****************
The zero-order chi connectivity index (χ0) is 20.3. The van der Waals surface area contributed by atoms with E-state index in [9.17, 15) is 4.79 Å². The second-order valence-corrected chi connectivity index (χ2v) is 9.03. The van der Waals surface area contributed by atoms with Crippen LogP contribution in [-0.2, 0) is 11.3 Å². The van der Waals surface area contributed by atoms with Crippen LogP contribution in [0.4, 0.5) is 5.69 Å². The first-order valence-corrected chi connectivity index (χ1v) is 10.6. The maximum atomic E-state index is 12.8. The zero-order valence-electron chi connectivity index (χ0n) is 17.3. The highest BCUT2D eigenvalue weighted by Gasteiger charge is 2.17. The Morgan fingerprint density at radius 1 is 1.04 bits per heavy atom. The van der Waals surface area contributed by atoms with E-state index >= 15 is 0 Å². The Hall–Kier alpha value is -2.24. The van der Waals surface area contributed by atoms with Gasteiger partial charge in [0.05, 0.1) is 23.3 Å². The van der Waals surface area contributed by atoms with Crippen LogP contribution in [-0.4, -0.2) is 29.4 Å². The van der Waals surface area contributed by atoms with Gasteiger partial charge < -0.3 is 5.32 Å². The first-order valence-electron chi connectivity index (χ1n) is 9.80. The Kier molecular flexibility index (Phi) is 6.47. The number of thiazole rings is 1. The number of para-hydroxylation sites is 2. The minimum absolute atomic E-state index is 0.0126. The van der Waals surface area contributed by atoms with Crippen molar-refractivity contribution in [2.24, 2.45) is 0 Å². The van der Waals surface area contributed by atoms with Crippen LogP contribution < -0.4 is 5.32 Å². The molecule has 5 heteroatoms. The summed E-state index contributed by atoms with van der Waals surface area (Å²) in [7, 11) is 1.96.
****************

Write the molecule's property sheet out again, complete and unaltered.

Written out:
The zero-order chi connectivity index (χ0) is 20.3. The van der Waals surface area contributed by atoms with E-state index in [9.17, 15) is 4.79 Å². The second-order valence-corrected chi connectivity index (χ2v) is 9.03. The van der Waals surface area contributed by atoms with Crippen LogP contribution in [-0.2, 0) is 11.3 Å². The van der Waals surface area contributed by atoms with Crippen LogP contribution in [0.4, 0.5) is 5.69 Å². The first-order valence-corrected chi connectivity index (χ1v) is 10.6. The maximum atomic E-state index is 12.8. The zero-order valence-electron chi connectivity index (χ0n) is 17.3. The highest BCUT2D eigenvalue weighted by Gasteiger charge is 2.17. The Morgan fingerprint density at radius 1 is 1.04 bits per heavy atom. The van der Waals surface area contributed by atoms with E-state index >= 15 is 0 Å². The Hall–Kier alpha value is -2.24. The van der Waals surface area contributed by atoms with Gasteiger partial charge in [0.05, 0.1) is 23.3 Å². The van der Waals surface area contributed by atoms with Crippen LogP contribution in [-0.4, -0.2) is 29.4 Å². The van der Waals surface area contributed by atoms with Gasteiger partial charge < -0.3 is 5.32 Å². The first-order valence-electron chi connectivity index (χ1n) is 9.80. The Kier molecular flexibility index (Phi) is 6.47. The number of thiazole rings is 1. The number of para-hydroxylation sites is 2. The minimum absolute atomic E-state index is 0.0126. The van der Waals surface area contributed by atoms with Crippen molar-refractivity contribution in [2.24, 2.45) is 0 Å². The van der Waals surface area contributed by atoms with Crippen LogP contribution < -0.4 is 5.32 Å². The molecule has 5 heteroatoms. The summed E-state index contributed by atoms with van der Waals surface area (Å²) in [7, 11) is 1.96.